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In response to the continued spread of the coronavirus and uncertainty over when the pandemic may be controlled, the University of Michigan moved all classes for the spring and summer terms to remote learning. For Ann Arbor landlords and tenants, the University’s decision means significantly fewer students looking to sublet properties during the summer months.

Many students leave Ann Arbor and return home to live with their families or move elsewhere for internships over the summer. Because rental properties in Ann Arbor are typically leased on 12-month contracts, they are stuck paying rent for unused houses and apartments. To mitigate the financial burden of paying for an empty property, tenants look to sublet their properties to the few students who remain for spring and summer classes.

This year, however, those subletters may be hard to find. The University’s move to online courses for spring and summer effectively eliminates the need for the remaining enrolled students to be in Ann Arbor, shrinking the pool of people looking to sublet housing.

Rackham student Kamerhon Moses is a resident in the Vic Village apartment building. When the building announced that one of their residents had tested positive for COVID-19, Moses said he chose to leave.

“I decided it was probably best to just get out of there because, one, I have insurance that’s only for my state, so if I get sick, I’m kind of screwed if I’m in Michigan,” he said. “You never really take it too seriously until it starts affecting people around you, and once I heard somebody in the building was the second or third case in all of Michigan, I was like, ‘Wow, this is spreading fast and it’s probably not going to be great if I or anyone around me in my apartment gets sick.’”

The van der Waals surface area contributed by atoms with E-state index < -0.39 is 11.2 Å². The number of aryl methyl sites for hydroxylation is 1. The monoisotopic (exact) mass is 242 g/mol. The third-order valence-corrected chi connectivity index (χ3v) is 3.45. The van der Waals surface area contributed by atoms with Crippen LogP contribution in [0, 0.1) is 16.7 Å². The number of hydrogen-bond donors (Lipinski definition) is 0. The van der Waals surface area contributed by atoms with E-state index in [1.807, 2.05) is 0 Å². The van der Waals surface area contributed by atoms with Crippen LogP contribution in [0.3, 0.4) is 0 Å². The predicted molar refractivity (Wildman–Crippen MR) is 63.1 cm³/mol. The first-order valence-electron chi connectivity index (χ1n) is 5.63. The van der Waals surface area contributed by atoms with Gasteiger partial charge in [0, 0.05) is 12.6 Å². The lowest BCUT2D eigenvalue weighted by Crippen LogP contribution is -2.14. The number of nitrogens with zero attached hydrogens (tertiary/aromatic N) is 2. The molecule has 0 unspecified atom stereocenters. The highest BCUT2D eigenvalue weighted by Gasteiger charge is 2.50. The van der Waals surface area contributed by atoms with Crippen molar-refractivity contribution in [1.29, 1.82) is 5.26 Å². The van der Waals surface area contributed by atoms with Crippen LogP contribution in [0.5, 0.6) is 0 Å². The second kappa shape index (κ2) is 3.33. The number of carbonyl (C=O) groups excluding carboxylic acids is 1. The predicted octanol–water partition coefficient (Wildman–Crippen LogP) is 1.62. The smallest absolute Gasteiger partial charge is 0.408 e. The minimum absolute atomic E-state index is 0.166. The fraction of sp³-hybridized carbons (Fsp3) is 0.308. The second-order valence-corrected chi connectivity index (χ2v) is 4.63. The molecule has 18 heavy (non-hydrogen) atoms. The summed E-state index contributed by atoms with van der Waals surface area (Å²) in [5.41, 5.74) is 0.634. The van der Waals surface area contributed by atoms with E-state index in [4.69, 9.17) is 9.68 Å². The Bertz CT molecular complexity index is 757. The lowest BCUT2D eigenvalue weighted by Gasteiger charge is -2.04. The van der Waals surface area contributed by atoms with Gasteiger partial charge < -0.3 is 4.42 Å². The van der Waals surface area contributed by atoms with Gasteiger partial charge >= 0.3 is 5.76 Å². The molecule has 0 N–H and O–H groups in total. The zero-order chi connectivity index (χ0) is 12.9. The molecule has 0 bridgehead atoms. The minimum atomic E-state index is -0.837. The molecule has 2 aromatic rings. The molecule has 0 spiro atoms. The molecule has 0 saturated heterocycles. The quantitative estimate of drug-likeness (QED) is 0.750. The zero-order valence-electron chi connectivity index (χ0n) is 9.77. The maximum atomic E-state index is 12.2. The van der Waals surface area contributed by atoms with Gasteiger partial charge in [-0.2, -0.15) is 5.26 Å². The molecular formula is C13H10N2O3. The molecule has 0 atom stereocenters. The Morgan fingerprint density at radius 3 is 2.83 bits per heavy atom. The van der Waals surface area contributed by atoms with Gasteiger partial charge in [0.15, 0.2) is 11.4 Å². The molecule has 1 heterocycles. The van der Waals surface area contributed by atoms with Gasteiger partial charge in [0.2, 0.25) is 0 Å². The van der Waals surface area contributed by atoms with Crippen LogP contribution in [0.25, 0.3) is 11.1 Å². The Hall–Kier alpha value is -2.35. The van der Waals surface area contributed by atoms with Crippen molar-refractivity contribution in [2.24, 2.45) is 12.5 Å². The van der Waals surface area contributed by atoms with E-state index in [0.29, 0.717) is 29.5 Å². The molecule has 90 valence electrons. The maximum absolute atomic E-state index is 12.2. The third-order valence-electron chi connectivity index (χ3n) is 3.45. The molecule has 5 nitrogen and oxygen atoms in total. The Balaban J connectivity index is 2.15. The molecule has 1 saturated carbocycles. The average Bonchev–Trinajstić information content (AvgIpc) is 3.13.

Moses moved out of his apartment and returned home, but he still has to pay rent on his Vic Village apartment. He said he posted a listing for his apartment in several Facebook groups and utilized Vic Village’s sublet-assistance system but has yet to find someone to sublet his apartment. 

“It hasn’t happened yet,” Moses said. “But I’m still holding on to hope because rent is pretty expensive.”

Moses attributed some of that trouble of finding a subletter to there being so few students left in Ann Arbor. 

“It’s pretty hard to find a subletter when everybody’s leaving,” Moses said. “A lot of people kind of got — for a lack of a better word — screwed, because some people just don’t have resources. I’m definitely one of the lucky ones where I am able to at least go back and have someplace here, but it’s definitely affected the market.”

LSA sophomore Harrison George said he is also struggling to sublet his apartment for the summer. 

“I have it through the summer, and I was planning on subleasing it,” George said. “I had a lot of interest from people before all of this happened, and then once they announced online classes, interest started to decline for everyone. All my friends who I know who have housing right now are amazed at how drastically quick people were interested in it and then just kind of faded away.”

While people had expressed interest in subletting his apartment, George said it is usually hard to sublet even without the effects of the coronavirus.